“Account” falls under the Analysis Acronym (Revision) category.
Account for discrepancies and contradictions. Read the following excerpt from my student essay on Steinbeck’s “Chrysanthemums.”
|The narrative starts out with Elisa working in her flower garden. She looks down across the yard and sees Henry, her husband, talking to two businessmen; they are making a proposition to Henry for his thirty heads of three-year old steers. Elisa takes several glances at the men as they smoke cigarettes and talk; her “face was lean and strong and her eyes were as clear as water . . . her figure looked blocked and heavy in her gardening costume, a man’s black hat pulled down over her eyes, clod-hopper shoes, a figured print dress almost completely covered by a big corduroy apron with four big pockets . . .” (Steinbeck 220). Steinbeck clearly shows Elisa’s habitual activity; it is implied that she even wears the exact same thing everyday.|
Although every part of this body paragraph appears to be in order, there is a discrepancy. The word “discrepancy” means a distinct difference between two things. There is a difference between what the student writes in this paragraph and what the actual story reads. The following is an excerpt from the first paragraph of Steinbeck’s “Chrysanthemums.”
|“The high grey-flannel fog of winter closed off the Salinas Valley from the sky and from all the rest of the world. On every side it sat like a lid on the mountains and made of the great valley a closed pot. On the broad, level land floor the gang plows bit deep and left the black earth shining like metal where the shares had cut. On the foothill ranches across the Salinas River, the yellow stubble fields seemed to be bathed in pale cold sunshine, but there was no sunshine in the valley now in December. The thick willow scrub along the river flamed with sharp and positive yellow leaves” (Steinbeck 254).|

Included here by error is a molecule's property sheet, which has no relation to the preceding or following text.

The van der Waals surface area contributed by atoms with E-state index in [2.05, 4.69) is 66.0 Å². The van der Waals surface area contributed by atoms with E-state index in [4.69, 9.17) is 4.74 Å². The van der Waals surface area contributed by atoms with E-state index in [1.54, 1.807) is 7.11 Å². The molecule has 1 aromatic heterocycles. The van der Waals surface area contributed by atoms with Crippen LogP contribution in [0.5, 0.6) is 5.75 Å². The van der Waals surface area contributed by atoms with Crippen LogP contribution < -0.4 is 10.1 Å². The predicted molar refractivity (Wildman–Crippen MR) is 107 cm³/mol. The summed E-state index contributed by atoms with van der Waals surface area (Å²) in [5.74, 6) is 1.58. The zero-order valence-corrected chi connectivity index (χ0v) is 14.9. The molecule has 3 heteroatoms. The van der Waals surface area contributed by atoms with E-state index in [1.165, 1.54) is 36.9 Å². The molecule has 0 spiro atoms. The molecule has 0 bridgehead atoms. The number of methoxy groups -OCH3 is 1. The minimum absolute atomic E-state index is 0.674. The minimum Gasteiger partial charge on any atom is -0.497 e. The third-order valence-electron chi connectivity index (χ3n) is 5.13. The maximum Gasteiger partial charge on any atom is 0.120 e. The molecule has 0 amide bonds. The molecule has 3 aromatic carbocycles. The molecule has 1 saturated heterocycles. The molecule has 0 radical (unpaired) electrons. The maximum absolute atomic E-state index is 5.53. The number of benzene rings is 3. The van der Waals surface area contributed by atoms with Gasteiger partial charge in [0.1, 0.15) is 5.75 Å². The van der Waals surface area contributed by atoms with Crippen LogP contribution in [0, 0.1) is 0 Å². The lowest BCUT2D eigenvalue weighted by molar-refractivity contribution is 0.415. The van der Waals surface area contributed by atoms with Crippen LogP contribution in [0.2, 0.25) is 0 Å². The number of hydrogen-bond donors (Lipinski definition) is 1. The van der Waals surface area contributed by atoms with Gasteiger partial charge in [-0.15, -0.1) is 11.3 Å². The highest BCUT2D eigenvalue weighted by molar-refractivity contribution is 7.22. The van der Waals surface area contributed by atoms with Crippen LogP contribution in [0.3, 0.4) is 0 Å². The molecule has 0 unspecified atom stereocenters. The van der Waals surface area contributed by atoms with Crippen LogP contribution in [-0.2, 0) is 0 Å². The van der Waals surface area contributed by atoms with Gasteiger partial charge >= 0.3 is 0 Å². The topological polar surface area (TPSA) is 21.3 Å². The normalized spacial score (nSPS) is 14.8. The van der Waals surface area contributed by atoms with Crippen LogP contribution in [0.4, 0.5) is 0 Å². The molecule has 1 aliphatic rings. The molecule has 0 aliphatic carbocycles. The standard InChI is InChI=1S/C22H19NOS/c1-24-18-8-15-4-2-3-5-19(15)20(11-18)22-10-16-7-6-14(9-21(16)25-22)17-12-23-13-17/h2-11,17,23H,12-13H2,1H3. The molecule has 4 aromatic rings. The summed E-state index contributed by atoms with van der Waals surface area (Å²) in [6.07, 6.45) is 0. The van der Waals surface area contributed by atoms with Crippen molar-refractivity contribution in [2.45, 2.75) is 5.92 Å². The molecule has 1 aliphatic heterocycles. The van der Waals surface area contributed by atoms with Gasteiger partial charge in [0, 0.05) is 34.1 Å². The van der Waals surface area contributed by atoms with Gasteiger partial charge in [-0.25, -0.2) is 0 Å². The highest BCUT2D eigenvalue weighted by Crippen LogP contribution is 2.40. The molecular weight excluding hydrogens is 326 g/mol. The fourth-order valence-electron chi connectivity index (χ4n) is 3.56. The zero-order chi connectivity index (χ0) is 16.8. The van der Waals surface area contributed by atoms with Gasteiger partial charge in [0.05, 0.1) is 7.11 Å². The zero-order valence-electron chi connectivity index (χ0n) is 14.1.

We do not need to add the rest of the paragraphs that follow because we have made our point.
The first line of the topic sentence uses the following: “The narrative starts out with Elisa working in her flower garden” (Favors 1). However, as you can read, the narrative starts with Steinbeck’s description of the setting. We call this type of discrepancy an “unvalidated assumption.” The topic sentence of the body paragraph represents an assumption and we cannot validate its truthfulness.
Remember that any statement you write represents an assumption until you incorporate credible evidence in the forms of a quote or any other type of evidence sufficient to support your ideas. It is always important to be accurate. You must accurately convey the ideas expressed within the primary source.
There is another discrepancy within the student’s essay. The student writes, “She looks down across the yard and sees Henry, her husband, talking to two businessmen; they are making a proposition to Henry for his thirty heads of three-year old steers” (Favors 1).